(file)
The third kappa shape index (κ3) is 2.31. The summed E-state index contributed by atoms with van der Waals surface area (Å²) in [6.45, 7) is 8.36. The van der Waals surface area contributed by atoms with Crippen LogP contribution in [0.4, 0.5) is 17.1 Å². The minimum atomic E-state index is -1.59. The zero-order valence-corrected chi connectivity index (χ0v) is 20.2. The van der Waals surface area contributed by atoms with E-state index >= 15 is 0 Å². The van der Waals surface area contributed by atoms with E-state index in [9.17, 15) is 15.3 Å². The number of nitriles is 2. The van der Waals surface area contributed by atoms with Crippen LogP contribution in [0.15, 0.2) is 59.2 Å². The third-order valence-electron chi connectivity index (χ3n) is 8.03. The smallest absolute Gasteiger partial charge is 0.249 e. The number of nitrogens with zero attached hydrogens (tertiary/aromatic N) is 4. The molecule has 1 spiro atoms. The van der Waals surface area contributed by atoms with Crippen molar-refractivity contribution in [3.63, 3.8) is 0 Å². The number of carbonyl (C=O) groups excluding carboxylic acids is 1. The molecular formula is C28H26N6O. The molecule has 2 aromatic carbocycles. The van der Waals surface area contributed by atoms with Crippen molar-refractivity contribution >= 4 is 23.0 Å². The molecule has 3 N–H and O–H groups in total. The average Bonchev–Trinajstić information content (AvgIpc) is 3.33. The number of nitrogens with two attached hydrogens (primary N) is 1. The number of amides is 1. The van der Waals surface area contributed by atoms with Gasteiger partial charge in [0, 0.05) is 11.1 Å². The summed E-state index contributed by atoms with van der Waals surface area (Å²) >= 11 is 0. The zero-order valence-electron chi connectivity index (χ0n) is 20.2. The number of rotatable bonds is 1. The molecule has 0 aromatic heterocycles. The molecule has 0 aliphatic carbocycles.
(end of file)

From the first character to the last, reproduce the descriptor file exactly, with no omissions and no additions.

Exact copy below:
The third kappa shape index (κ3) is 2.31. The summed E-state index contributed by atoms with van der Waals surface area (Å²) in [6.45, 7) is 8.36. The van der Waals surface area contributed by atoms with Crippen LogP contribution in [0.4, 0.5) is 17.1 Å². The minimum atomic E-state index is -1.59. The zero-order valence-corrected chi connectivity index (χ0v) is 20.2. The van der Waals surface area contributed by atoms with E-state index >= 15 is 0 Å². The van der Waals surface area contributed by atoms with E-state index in [9.17, 15) is 15.3 Å². The number of nitriles is 2. The van der Waals surface area contributed by atoms with Crippen LogP contribution in [0.15, 0.2) is 59.2 Å². The third-order valence-electron chi connectivity index (χ3n) is 8.03. The smallest absolute Gasteiger partial charge is 0.249 e. The number of nitrogens with zero attached hydrogens (tertiary/aromatic N) is 4. The molecule has 1 spiro atoms. The van der Waals surface area contributed by atoms with Crippen molar-refractivity contribution in [3.63, 3.8) is 0 Å². The number of carbonyl (C=O) groups excluding carboxylic acids is 1. The molecular formula is C28H26N6O. The molecule has 2 aromatic carbocycles. The van der Waals surface area contributed by atoms with Crippen molar-refractivity contribution >= 4 is 23.0 Å². The molecule has 3 N–H and O–H groups in total. The average Bonchev–Trinajstić information content (AvgIpc) is 3.33. The number of nitrogens with two attached hydrogens (primary N) is 1. The number of amides is 1. The van der Waals surface area contributed by atoms with Gasteiger partial charge in [0, 0.05) is 11.1 Å². The summed E-state index contributed by atoms with van der Waals surface area (Å²) >= 11 is 0. The zero-order valence-electron chi connectivity index (χ0n) is 20.2. The number of rotatable bonds is 1. The molecule has 0 aromatic heterocycles. The molecule has 0 aliphatic carbocycles.